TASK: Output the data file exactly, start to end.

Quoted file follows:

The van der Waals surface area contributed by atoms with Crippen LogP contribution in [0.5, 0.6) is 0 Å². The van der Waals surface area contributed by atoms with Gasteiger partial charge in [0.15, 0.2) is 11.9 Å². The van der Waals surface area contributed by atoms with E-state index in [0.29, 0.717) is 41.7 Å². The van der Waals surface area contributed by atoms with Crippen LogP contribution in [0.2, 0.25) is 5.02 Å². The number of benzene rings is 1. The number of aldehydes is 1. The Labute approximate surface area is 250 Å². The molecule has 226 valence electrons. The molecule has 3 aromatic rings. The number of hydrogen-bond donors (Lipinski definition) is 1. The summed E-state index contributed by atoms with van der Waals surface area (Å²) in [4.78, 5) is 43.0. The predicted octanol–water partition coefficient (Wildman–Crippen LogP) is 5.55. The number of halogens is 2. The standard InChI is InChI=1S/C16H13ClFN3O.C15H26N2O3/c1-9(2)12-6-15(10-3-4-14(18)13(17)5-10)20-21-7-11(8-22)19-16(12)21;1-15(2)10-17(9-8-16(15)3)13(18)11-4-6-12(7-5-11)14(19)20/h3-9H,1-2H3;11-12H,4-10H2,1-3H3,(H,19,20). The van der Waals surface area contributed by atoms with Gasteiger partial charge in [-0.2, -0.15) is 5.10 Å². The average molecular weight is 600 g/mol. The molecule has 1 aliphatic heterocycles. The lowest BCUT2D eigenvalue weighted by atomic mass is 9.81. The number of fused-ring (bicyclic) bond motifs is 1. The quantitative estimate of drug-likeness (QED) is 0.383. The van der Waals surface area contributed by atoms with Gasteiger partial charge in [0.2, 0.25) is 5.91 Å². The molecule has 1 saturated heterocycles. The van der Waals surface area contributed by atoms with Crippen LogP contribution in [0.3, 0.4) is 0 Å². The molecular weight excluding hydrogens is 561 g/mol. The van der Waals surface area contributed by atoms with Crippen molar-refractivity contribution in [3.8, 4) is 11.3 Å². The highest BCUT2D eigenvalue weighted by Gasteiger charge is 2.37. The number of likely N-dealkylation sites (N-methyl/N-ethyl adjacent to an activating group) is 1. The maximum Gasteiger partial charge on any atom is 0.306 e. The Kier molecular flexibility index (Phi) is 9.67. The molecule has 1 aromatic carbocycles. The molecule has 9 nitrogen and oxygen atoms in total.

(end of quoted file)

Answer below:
The van der Waals surface area contributed by atoms with Crippen LogP contribution in [0.5, 0.6) is 0 Å². The van der Waals surface area contributed by atoms with Gasteiger partial charge in [0.15, 0.2) is 11.9 Å². The van der Waals surface area contributed by atoms with E-state index in [0.29, 0.717) is 41.7 Å². The van der Waals surface area contributed by atoms with Crippen LogP contribution in [0.2, 0.25) is 5.02 Å². The number of benzene rings is 1. The number of aldehydes is 1. The Labute approximate surface area is 250 Å². The molecule has 226 valence electrons. The molecule has 3 aromatic rings. The number of hydrogen-bond donors (Lipinski definition) is 1. The summed E-state index contributed by atoms with van der Waals surface area (Å²) in [4.78, 5) is 43.0. The predicted octanol–water partition coefficient (Wildman–Crippen LogP) is 5.55. The number of halogens is 2. The standard InChI is InChI=1S/C16H13ClFN3O.C15H26N2O3/c1-9(2)12-6-15(10-3-4-14(18)13(17)5-10)20-21-7-11(8-22)19-16(12)21;1-15(2)10-17(9-8-16(15)3)13(18)11-4-6-12(7-5-11)14(19)20/h3-9H,1-2H3;11-12H,4-10H2,1-3H3,(H,19,20). The van der Waals surface area contributed by atoms with Gasteiger partial charge in [-0.2, -0.15) is 5.10 Å². The average molecular weight is 600 g/mol. The molecule has 1 aliphatic heterocycles. The lowest BCUT2D eigenvalue weighted by atomic mass is 9.81. The number of fused-ring (bicyclic) bond motifs is 1. The quantitative estimate of drug-likeness (QED) is 0.383. The van der Waals surface area contributed by atoms with Gasteiger partial charge in [0.2, 0.25) is 5.91 Å². The molecule has 1 saturated heterocycles. The van der Waals surface area contributed by atoms with Crippen LogP contribution in [0.3, 0.4) is 0 Å². The molecular weight excluding hydrogens is 561 g/mol. The van der Waals surface area contributed by atoms with Crippen molar-refractivity contribution in [3.8, 4) is 11.3 Å². The highest BCUT2D eigenvalue weighted by Gasteiger charge is 2.37. The number of likely N-dealkylation sites (N-methyl/N-ethyl adjacent to an activating group) is 1. The maximum Gasteiger partial charge on any atom is 0.306 e. The Kier molecular flexibility index (Phi) is 9.67. The molecule has 1 aromatic carbocycles. The molecule has 9 nitrogen and oxygen atoms in total.